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Anchor Chain Chowder
September 18 :: 6:30 pm - 8:30 pmFree
Seafood Chowder Potluck Hosted by Lucy and Roger King, and Lyn and Jim Grenier
Please bring fish, clams, shrimp, etc. for the pot (about 1 lb per couple required), and let us know if you’ll be bringing bread or desserts.
Many years ago three sailors, hungry and weary of traveling, came upon a small New England yacht club. The members, suffering a meager harvest and many years of rising food prices, quickly hid what little they had to eat and met the three at the yacht club, wringing their hands and bemoaning the lack of anything to eat.
The sailors spoke quietly among themselves and the first sailor then turned to the yacht club members. “Your gardens and stores have left you nothing to share, so we will share what little we have: the secret of how to make chowder from anchor chain.”
Naturally, the club members were intrigued and soon a fire was put to the club’s’ greatest kettle as the sailors dropped in a bright new anchor chain. “Now this will be a fine chowder”, said the second sailor; “but a pinch of salt and some bacon would make it wonderful!” Up jumped a club member, crying “What luck! I’ve just remembered where some’s been left!” And off she ran, returning with salt, an apronful of bacon chunks and several scallions. As the kettle boiled on, the memory of the members improved: soon cream, fish, clams, shrimp, crab, onion, celery, mushrooms and corn had found their way into the great pot, and many bottles of wine, bread loaves, and johnny cake were carried into the meeting room as all sat down to feast.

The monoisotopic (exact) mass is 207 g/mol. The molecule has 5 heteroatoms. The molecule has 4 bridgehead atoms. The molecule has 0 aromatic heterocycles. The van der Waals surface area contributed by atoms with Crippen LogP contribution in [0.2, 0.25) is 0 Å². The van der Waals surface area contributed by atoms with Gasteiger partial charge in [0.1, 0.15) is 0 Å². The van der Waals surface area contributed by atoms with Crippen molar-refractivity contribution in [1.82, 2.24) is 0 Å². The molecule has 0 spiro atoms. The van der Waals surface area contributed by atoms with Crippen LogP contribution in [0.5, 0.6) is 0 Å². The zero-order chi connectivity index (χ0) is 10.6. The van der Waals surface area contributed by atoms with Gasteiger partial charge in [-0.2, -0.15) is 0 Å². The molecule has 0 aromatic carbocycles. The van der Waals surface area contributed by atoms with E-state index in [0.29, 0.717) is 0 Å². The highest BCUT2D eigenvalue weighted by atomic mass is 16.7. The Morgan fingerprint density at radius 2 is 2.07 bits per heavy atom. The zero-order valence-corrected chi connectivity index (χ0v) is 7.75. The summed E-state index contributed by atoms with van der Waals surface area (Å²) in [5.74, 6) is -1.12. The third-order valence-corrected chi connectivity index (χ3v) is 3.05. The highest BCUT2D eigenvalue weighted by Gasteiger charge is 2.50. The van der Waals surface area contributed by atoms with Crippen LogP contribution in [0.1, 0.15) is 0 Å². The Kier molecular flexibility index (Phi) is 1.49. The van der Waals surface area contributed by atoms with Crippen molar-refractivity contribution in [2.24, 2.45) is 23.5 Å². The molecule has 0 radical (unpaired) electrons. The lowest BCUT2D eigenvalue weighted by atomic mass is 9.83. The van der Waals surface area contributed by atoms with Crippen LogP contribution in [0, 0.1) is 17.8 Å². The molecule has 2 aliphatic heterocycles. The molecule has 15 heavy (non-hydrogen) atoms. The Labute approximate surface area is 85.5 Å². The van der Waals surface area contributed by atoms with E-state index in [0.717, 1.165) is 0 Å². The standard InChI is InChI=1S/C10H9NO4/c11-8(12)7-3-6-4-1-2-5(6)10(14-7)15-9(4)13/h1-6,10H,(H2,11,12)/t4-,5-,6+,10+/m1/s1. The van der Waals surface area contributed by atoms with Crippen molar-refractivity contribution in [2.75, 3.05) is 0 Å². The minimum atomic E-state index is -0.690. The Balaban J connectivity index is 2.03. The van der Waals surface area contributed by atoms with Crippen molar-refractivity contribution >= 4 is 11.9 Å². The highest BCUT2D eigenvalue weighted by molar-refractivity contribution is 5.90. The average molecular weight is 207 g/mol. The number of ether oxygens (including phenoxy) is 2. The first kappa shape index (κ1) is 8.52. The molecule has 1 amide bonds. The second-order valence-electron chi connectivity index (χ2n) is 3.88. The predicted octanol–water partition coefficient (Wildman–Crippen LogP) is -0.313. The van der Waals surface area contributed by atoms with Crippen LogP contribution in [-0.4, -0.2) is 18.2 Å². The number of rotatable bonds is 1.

They ate and danced and sang well into the night, refreshed by the feast and their new-found friends. At the end of the meal, the four sailors found the entire membership standing before them. “You have given us the greatest of gifts: the secret of how to make chowder from anchor chain”, said the Commodore, “and we shall never forget.” The third sailor turned to the crowd, and said: “There is no secret, but this is certain: it is only by sharing that we may make a feast.” And off the dock the three sailors sailed, out with the tide to the river’s mouth and onto the great ocean.